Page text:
An easy-to-use online Breviary (Divine Office) giving the Church's prayers for today and throughout the year is available from Universalis at:
And please visit the following site for an online Catholic Calendar with today's Mass readings and the Mysteries of the Holy Rosary:
(The Links page on the Calendar site will take you much further.)
Extracts from The Wellsprings of Worship by Jean Corbon (the main author of the Fourth Part of the Catechism of the Catholic Church, on prayer). This writer is highly recommended by Scott Hahn:
The Liturgy Forum
The Centre for Faith & Culture organized an international
conference on the liturgy in Oxford during 1996, in which the question of the
"reform of the reform" was considered from a number of angles by a
range of liturgical experts and organizations. The conclusions of the Liturgy
Forum were expressed in "The Oxford Declaration on Liturgy", which was
cited in parts of the Catholic press as reflecting a wide consensus among
1. Reflecting on the history of
liturgical renewal and reform since the Second Vatican Council, the Liturgy
Forum agreed that there have been many positive results. Among these might be
mentioned the introduction of the vernacular, the opening up of the treasury of
the Sacred Scriptures, increased participation in the liturgy and the enrichment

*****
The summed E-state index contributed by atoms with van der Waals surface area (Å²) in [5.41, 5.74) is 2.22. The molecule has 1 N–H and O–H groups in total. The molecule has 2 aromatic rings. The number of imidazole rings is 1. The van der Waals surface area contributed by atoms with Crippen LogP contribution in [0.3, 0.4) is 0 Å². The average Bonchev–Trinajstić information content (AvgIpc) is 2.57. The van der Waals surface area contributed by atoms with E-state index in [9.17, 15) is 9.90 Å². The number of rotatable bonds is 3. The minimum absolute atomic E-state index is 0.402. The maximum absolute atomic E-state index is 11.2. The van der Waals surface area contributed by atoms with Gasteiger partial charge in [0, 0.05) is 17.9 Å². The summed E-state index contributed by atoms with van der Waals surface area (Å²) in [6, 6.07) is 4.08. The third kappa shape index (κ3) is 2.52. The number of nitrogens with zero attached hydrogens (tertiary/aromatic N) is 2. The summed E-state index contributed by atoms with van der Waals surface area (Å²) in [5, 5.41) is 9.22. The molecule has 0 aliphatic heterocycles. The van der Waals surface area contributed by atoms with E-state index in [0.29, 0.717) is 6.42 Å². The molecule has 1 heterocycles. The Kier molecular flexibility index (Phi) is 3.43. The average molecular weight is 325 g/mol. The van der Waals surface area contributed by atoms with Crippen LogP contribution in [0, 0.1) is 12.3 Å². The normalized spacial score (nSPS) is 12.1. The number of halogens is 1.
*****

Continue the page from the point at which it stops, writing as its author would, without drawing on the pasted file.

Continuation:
of the process of Christian initiation. However, the Forum concluded that the
preconciliar liturgical movement as well as the manifest intentions of Sacrosanctum
Concilium have in large part been frustrated by powerful contrary forces,
which could be described as bureaucratic, philistine and secularist.
2. The effect has been to deprive the
Catholic people of much of their liturgical heritage. Certainly, many ancient
traditions of sacred music, art and architecture have been all but destroyed. Sacrosanctum
Concilium gave pride of place to Gregorian chant [Section 116], yet in many
places this "sung theology" of the Roman liturgy has disappeared
without trace. Our liturgical heritage is not a superficial embellishment of
worship but should properly be regarded as intrinsic to it, as it is also to the
process of transmitting the Catholic faith in education and evangelization.
Liturgy cannot be separated from culture; it is the living font of a Christian
civilization and hence has profound ecumenical significance.
3. The impoverishment of our liturgy
after the Council is a fact not yet sufficiently admitted or understood, to
which the necessary response must be a revival of the liturgical movement
and the initiation of a new cycle of reflection and reform. The liturgical
movement which we represent is concerned with the enrichment, correction and